May 22, 2012
Unveiling Hidden DNA Code
Congratulations to the CBC Catalyst Team: Chuan He (UChicago) and Jung-Hyun Min (UIC) on their recent publication in the May 17, 2012 issue of Cell, “Base-Resolution Analysis of 5-Hydroxymethylcytosine in the Mammalian Genome.” The published work relates to the CBC Catalyst Award that He and Min received in the Fall 2011 Round: “Capturing Kinetically Labile Multiprotein Assemblies on DNA by Chemical Crosslinking.”
He and Min, together with other researchers from the University of Chicago, the Ludwig Institute for Cancer Research at the University of California San Diego, Emory University, and UIC developed a new technique to read two modifications of cytosine, one of the four bases in DNA. The technique, called Tet-assisted bisulfite sequencing (TAB-Seq), allows the precise determination of the cell type and tissue specific distribution of these cytosine modifications — 5-methylcytosine (5-mC) and 5-hydroxymethylcytosine (5-hmC).
Up to this point, correlating the distribution of these cytosine modifications with their function was not possible. The Cell paper shows that with TAB-Seq, it is now feasible to directly measure 5-hmC and presents the first map of the entire genome of 5-hmC at single-base resolution. “They [cysteine modifications] regulate gene expression and have a broad impact on stem cell development, various human diseases such as cancer, and potentially on neurodegenerative disease. They may even shape the development of the human brain,” said He.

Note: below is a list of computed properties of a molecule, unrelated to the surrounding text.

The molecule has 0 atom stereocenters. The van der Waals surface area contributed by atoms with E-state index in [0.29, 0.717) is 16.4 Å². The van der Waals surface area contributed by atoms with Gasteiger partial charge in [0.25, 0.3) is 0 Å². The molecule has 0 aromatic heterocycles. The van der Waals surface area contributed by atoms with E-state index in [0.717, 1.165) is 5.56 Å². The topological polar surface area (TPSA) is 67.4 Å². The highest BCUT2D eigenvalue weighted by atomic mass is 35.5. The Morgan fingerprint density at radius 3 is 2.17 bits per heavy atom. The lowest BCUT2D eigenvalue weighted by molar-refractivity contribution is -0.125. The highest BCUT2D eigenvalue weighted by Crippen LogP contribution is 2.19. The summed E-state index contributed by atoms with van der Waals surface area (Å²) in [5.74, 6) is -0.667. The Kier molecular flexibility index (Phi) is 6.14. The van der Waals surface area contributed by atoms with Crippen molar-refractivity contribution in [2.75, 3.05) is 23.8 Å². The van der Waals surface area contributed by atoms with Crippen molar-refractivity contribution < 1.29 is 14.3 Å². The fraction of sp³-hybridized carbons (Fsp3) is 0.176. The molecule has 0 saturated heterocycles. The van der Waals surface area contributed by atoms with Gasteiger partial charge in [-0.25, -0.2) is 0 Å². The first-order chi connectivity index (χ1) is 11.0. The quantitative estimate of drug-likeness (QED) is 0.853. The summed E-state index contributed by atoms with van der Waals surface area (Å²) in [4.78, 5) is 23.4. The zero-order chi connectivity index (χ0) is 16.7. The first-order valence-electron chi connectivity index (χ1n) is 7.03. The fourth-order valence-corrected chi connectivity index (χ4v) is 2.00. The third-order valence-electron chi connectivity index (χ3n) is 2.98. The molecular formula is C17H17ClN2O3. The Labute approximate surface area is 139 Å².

IMAGE: A comparison of the chemical structure of the 5-methylcytosine (5mC) base (left) and the 5-hydroxymethylcytosine (5hmC) base. (Credit: Chuan He)
Publication attributed to a CBC Catalyst Award (2011): “Base-Resolution Analysis of 5-Hydroxymethylcytosine in the Mammalian Genome,” Cell, May 17, 2012.
CBC Catalyst Award (2011): Chuan He (UChicago) and Jung-Hyun Min (UIC) for project:
▸ Capturing Kinetically Labile Protein Assemblies on DNA
“New Technique Reveals Unseen Information in DNA Code,” UChicago News Office Press Release, May 17, 2012.
“Technique reads hidden details in DNA,” Futurity, UChicago/Emory Press Release, May 17, 2012.